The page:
is Associate Professor of Linguistics and Slavic Languages and Literatures at the University of Southern California. Her research interests are in comparative syntax, in both a synchronic and historical perspective, and on the interface between syntax and semantics. It employs formal modeling, cross-linguistic comparison from a synchronic and diachronic perspective, and neurolinguistic experimentation. She holds a Ph.D. in Linguistics from the University of Pennsylvania.


Denis Paperno

is researcher of the Loria (Lorraine Lab of Computer Science and its Applications) at CNRS (the National Center of Scientific Research). His interests include computational and formal semantics, including distributional semantics, semantic composition, quantification, coordination, and semantic and pragmatic alternatives. With Ed Keenan, he edits the Handbook of Quantifiers in Natural Language (2012, 2017). He has worked on English, Russian, Beng (Mande, Côte d'Ivoire) Q'anjob'al (Mayan, Guatemala) and other languages. He holds a PhD in Linguistics from the University of California Los Angeles.

Maria Polinsky

is Professor of Linguistics at the University of Maryland. Her research focuses on the intersection of theoretical syntax and the study of cross-linguistic variation in sentence structure. Language-wise, she specializes in Austronesian and languages of the Caucasus. These days she divides her time between theoretical and experimental work on long-distance dependencies, ergativity, and subject island effects. She has also studied language universals and their explanation, the expression of information structure in natural language and incomplete acquisition (heritage language).


Philippe Schlenker

is Director of Research at The Cognitive Studies Department of the Institut Jean-Narod at l'École Normale Supérieure in Paris.  He is also Global Distinguished Professor of Linguistics at New York University. His research interests include Semantics, Pragmatics; Philosophy of Language; Philosophical Logic; Syntax, Morphology. Recent research projects involv sign language semantics and indexicals.  He holds a PhD in Linguistics from MIT and a PhD in Philosophy from l'École des Hautes Études en Sciences Sociales, Paris. 



Irina Sekerina

is Associate Professor of Linguistics and Psychology at the City University of New York, College of Staten Island. Her interests include Experimental Psychology and Theoretical Linguistics. Author of numerous articles on experimental psycholinguistics, Prof. Sekerina is co-editor of Developmental Psycholinguistics: On-Line Methods in Children’s Language Processing (2008). She holds a Ph.D. in Linguistics from both Moscow State Unversity and the CUNY Graduate Center.


Sergei Tatevosov

is Associate Professor of Linguistics at the Department of Theoretical and Applied Linguistics at Moscow State University. Author of numerous book and articles, Prof. Tatevosov specializes in Pragmatics, Semantics, Syntax and the Syntax-Semantics Interface. He holds a PhD in Linguistics from Moscow State University.


Marc van Oostendorp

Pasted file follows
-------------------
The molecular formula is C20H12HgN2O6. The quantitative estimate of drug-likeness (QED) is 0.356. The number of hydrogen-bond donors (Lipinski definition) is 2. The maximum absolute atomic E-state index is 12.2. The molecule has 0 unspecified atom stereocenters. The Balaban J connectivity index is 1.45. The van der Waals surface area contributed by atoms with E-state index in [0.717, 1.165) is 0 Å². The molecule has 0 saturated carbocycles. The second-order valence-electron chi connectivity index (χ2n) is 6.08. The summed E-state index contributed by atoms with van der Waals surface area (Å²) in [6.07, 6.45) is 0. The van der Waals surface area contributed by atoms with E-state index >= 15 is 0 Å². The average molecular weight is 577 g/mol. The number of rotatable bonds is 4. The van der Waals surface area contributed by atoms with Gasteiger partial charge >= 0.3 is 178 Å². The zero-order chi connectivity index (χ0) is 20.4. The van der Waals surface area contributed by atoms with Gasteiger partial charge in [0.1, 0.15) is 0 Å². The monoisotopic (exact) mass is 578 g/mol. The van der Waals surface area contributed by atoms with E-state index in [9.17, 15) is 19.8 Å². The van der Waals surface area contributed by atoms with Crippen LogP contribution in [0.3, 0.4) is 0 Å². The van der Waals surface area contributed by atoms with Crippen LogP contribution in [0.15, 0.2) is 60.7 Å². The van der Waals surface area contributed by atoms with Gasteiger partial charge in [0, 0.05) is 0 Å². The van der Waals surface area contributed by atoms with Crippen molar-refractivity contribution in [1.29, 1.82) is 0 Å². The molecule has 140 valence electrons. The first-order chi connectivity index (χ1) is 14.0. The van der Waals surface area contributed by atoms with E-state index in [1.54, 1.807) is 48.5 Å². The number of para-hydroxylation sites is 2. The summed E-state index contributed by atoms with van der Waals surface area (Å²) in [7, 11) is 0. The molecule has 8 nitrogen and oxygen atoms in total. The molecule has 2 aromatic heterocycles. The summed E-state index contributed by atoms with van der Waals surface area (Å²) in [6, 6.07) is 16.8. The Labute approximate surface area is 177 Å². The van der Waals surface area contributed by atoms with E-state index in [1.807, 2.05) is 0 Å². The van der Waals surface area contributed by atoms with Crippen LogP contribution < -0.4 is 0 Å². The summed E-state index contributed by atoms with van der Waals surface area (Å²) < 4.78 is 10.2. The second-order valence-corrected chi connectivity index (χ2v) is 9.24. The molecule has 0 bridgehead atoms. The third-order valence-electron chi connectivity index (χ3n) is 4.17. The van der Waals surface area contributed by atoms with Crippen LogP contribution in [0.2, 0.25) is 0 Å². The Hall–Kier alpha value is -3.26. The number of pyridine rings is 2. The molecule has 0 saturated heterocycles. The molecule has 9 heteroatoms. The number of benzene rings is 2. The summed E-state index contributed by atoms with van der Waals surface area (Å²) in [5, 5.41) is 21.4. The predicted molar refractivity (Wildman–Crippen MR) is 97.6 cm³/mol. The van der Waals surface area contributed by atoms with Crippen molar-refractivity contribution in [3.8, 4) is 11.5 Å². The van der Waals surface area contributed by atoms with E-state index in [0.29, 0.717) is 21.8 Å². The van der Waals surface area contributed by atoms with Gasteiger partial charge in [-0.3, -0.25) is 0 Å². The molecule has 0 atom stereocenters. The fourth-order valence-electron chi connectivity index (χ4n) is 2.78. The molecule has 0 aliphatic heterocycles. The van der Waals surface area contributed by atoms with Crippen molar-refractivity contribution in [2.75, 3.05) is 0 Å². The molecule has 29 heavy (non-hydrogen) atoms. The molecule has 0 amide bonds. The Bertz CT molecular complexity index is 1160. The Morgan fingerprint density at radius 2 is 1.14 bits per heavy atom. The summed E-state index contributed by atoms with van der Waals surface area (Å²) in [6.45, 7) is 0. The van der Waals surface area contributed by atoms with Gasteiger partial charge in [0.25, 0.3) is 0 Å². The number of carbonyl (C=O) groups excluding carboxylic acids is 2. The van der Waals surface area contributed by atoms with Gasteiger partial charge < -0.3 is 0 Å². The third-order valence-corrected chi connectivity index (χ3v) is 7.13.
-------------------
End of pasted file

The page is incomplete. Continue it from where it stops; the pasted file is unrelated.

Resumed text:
is a linguist working at the Meertens Instituut of the Royal Netherlands Academy of Arts and Sciences and at Leiden University.   His research interests are Phonological Thoery, Esperanto,  He is the author of Phonological Projection. A Theory of Feature Content and Prosodic Structure Berlin, Mouton De Gruyter (2000) and many other works.  He has held visiting lectureships at universities in Essex; Toronto; Amherst, Massachusetts; Tromsø, Trondheim, Verona and Barcelona.  He holds a PhD in Linguistics from Tilburg University.


Mitja Velikonja

is Professor for Cultural Studies, head of the Center for Cultural and Religious Studies and coordinator of the Balkan Studies Doctoral Program at the University of Ljubljana. His main research interests include Central-European and Balkan political ideologies, subcultures and urban cultures, collective memory and post-socialist nostalgia. His monographs include Rock'n'Retro - New Yugoslavism in Contemporary Slovenian Music (2013), Titostalgia – A Study of Nostalgia for Josip Broz (2008), Eurosis – A Critique of the New Eurocentrism (2005) and Religious Separation and Political Intolerance in Bosnia-Herzegovina (2003). He holds a PhD from the University of Ljubljana.

Stewart Weaver

is Professor of History and Chair of the History Department at the University of Rochester. His research occupies the broad intersection of political, intellectual, and industrial history. In collaboration with Maurice Isserman he has just completed a history of Himalayan exploration and mountaineering. He is the author of two other books and numerous scholarly articles. He teaches surveys of English, Irish, and Indian history and seminars on topics ranging from The Industrial Revolution to the First World War. Website

Susi Wurmbrand

is Professor of Linguistics at the University of Connecticut.  Her research specialty is theoretical syntax and the syntax-semantics interface. Current research topics include quantifier scope, the nature of syntactic computations and dependencies (Merge, Agree, locality), as well as a large-scale cross-linguistic study of infinitives, restructuring, and backward control and raising (covering several Germanic, Romance, Slavic, Austronesian, East-Asian languages, Greek, Itelmen, and Arabic). She holds a PhD in Linguistics from MIT